The BBb parts in our band are played by one guy on a CC either an Eastman, Czerveny Piggy, or Hirschbrunner, and one guy on BBb, a King 2341.

We are not a competing band, although we do use the traditional instrumentation with cornets, tenor horns, and baritones.

http://www.lancasterbbb.org/


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Re: british brass band tuba choice

Postby TheGoyWonder » Sat Feb 10, 2018 1:00 pm

Brass band has much bigger problems:
1. Finding competent percussionists. Usually they still need to be spoonfed every single thing. And even then, will routinely overplay and overpower the band, or set a high "noise floor" of unmuffled miscellaneous arrhythmic ringing that ruins all nuance.
2. Lameduck sound of tenor horn vs french horn, and to a lesser extent cornet vs trumpet.
3. monodynamics: in concert band, at least instruments come in and out and dynamics can be fairly automatic. But brass band is kitchen-sink most of the time. and the arrangements don't help, often saying "ff" forever...which might even be okay if the music had obvious peaks but it tends to be either stubbornly rigid or rambling in form, not flowing.
4. Goofy euro arrangements...better or worse, they just aren't in the language of American wind playing. weird foreign feel.
5. Composers...there's not really an answer to Reed, McBeth, Tichelli, Hazo ect.
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Re: british brass band tuba choice

Postby bloke » Sat Feb 10, 2018 1:07 pm

TheGoyWonder wrote:Brass band has much bigger problems:
1. Finding competent percussionists. Usually they still need to be spoonfed every single thing. And even then, will routinely overplay and overpower the band, or set a high "noise floor" of unmuffled miscellaneous arrhythmic ringing that ruins all nuance.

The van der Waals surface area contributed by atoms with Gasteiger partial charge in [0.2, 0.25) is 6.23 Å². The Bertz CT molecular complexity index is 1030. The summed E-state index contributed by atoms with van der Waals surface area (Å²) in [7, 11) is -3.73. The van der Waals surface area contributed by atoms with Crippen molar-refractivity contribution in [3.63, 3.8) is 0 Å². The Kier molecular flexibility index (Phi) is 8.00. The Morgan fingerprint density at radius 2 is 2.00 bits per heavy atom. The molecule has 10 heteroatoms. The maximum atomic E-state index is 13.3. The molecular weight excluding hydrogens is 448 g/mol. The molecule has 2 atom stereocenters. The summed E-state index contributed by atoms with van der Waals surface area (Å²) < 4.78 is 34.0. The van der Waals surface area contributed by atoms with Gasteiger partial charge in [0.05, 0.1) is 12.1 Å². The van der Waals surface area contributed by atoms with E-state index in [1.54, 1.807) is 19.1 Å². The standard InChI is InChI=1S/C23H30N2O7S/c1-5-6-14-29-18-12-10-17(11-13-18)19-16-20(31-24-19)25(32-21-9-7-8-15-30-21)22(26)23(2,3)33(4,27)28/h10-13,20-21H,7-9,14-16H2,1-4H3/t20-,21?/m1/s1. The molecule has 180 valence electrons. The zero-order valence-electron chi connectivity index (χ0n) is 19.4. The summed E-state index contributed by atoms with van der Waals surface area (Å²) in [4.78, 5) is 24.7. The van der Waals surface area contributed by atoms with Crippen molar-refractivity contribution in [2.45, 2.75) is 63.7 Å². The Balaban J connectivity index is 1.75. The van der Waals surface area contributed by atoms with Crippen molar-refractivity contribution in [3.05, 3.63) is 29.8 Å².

2. Lameduck sound of tenor horn vs french horn, and to a lesser extent cornet vs trumpet.
3. monodynamics: in concert band, at least instruments come in and out and dynamics can be fairly automatic. But brass band is kitchen-sink most of the time. and the arrangements don't help, often saying "ff" forever...which might even be okay if the music had obvious peaks but it tends to be either stubbornly rigid or rambling in form, not flowing.
4. Goofy euro arrangements...better or worse, they just aren't in the language of American wind playing. weird foreign feel.
5. Composers...there's not really an answer to Reed, McBeth, Tichelli, Hazo ect.


Candidly,
I received quite a few p.m.'s (a couple of years ago) when there was a discussion of attempting to form a pro-level brass band vs. a pro-level brass choir, with (at least, in the USA) the "brass choir" choice being the overwhelming recommendation. Professional players (who carve out time to do the same thing for fun as they normally do for remuneration) really aren't "into" competing, and certainly not into hitting to road to do so.
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Re: british brass band tuba choice

Postby hup_d_dup » Sat Feb 10, 2018 2:53 pm

TheGoyWonder wrote:Brass band has much bigger problems:
1. Finding competent percussionists. Usually they still need to be spoonfed every single thing. And even then, will routinely overplay and overpower the band, or set a high "noise floor" of unmuffled miscellaneous arrhythmic ringing that ruins all nuance.